Out of the frying pan and into the fire. For kratom users, the success of advocacy against the DEA and FDA may subsequently cause the federal government to try new devious methods to cut off their supply.

By Jake Anderson | Creative Commons |


Biden to Ban Menthol Cigarettes, Citing Health Impact on Youth and Black People

Elias Marat



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The Biden administration is reportedly planning to propose an immediate ban on menthol cigarettes, a product that has long been targeted by anti-smoking advocates and critics who claim that the tobacco industry has aggressively marketed to Black people in the U.S.

On Wednesday, the Washington Post reported that the administration could announce a ban on menthol and other flavored cigarettes as soon as this week.

Roughly 85 percent of Black smokers use such menthol brands as Newport and Kool, according to the Food and Drug Administration. Research has also found that menthol cigarettes are easier to become addicted to and harder to quit than unflavored tobacco products, along with other small cigars popular with young people and African Americans.

Civil rights advocates claim that the decision should be greeted by Black communities and people of color who have been marketed to by what they describe as the predatory tobacco industry.

Black smokers generally smoke far less than white smokers, but suffer a disproportionate amount of deaths due to tobacco-linked diseases like heart attack, stroke, and other causes.

Anti-smoking advocates like Matthew L. Myers, president of Campaign for Tobacco-Free Kids, also greeted the move to cut out products that appeal to children and young adults.

“Menthol cigarettes are the No. 1 cause of youth smoking in the United States,” he said. “Eliminating menthol cigarettes and flavored cigars used by so many kids will do more in the long run to reduce tobacco-related disease than any action the federal government has ever taken.”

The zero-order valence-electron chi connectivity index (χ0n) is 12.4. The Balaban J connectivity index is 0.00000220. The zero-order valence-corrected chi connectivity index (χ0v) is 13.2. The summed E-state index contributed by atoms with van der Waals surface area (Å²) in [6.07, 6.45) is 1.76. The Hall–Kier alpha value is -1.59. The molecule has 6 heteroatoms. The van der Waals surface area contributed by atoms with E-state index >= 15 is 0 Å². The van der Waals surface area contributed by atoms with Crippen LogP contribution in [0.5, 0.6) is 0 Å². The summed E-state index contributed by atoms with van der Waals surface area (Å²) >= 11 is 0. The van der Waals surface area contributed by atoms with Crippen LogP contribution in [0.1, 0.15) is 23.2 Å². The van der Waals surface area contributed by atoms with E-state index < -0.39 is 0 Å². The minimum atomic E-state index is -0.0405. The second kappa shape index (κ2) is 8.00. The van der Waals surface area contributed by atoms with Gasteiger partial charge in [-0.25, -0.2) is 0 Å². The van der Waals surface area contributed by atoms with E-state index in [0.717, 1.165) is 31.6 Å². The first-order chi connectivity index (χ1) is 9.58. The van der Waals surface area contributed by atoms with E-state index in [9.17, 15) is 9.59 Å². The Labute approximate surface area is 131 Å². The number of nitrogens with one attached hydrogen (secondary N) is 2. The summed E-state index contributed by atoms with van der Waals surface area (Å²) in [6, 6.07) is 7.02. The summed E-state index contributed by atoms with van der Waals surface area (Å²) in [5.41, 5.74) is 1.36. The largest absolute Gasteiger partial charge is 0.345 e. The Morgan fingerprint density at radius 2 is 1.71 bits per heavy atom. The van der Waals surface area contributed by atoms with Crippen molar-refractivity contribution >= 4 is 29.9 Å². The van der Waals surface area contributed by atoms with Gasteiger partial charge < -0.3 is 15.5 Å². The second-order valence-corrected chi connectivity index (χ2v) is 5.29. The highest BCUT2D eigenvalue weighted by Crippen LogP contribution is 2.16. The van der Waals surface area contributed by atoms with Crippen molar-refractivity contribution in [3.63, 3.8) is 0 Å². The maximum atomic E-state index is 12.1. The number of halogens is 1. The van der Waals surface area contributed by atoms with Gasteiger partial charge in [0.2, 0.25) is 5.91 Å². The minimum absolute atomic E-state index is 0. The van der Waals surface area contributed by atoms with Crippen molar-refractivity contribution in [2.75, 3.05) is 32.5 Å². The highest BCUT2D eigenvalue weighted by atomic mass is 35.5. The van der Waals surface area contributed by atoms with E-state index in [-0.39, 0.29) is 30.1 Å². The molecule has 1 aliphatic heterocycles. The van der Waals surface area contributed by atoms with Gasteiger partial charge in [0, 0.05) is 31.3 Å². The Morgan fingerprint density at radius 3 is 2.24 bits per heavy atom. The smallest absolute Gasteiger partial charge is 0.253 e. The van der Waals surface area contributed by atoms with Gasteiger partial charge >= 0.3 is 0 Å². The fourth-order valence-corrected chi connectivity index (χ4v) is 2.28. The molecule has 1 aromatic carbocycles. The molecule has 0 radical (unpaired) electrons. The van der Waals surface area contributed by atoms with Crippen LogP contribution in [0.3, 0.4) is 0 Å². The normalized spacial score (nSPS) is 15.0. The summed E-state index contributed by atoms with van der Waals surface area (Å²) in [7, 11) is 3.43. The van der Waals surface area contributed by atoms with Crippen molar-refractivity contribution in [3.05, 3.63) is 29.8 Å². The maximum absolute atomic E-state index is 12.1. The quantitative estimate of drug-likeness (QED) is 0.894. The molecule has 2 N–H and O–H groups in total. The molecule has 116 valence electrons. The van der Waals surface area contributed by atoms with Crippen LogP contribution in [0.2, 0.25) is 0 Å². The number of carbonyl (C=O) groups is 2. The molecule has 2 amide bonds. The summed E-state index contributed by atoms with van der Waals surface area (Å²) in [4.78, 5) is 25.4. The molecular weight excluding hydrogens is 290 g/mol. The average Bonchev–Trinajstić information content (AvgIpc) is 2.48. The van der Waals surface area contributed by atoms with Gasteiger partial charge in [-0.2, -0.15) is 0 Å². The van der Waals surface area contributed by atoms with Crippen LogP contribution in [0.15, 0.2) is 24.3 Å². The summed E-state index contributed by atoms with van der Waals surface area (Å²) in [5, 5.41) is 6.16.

However, groups including the American Civil Liberties Group (ACLU) has opposed the move, citing the likelihood that such an action could lead to criminal penalties arising from the enforcement of a ban hitting communities of color hardest.

In a letter to administration officials, the ACLU and other groups including the Drug Policy Alliance said that while the ban is “no doubt well-intentioned” it would also have “serious racial justice implications.”

“Such a ban will trigger criminal penalties, which will disproportionately impact people of color, as well as prioritize criminalization over public health and harm reduction,” the letter explained. “A ban will also lead to unconstitutional policing and other negative interactions with local law enforcement.”

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Pollution Is Making Human Penises Shrink and Causing a Collapse of Fertility, Scientists Say

Elias Marat



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With many still scoffing at the idea of rampant pollution posing a threat to humanity, a new study could drastically change the conversation: the chemicals across our environment could be the cause of shrinking human penises.

According to a new book by Dr. Shanna H. Swan, conditions in the modern world are quickly altering the reproductive development of humans and posing a threat to our future as a species.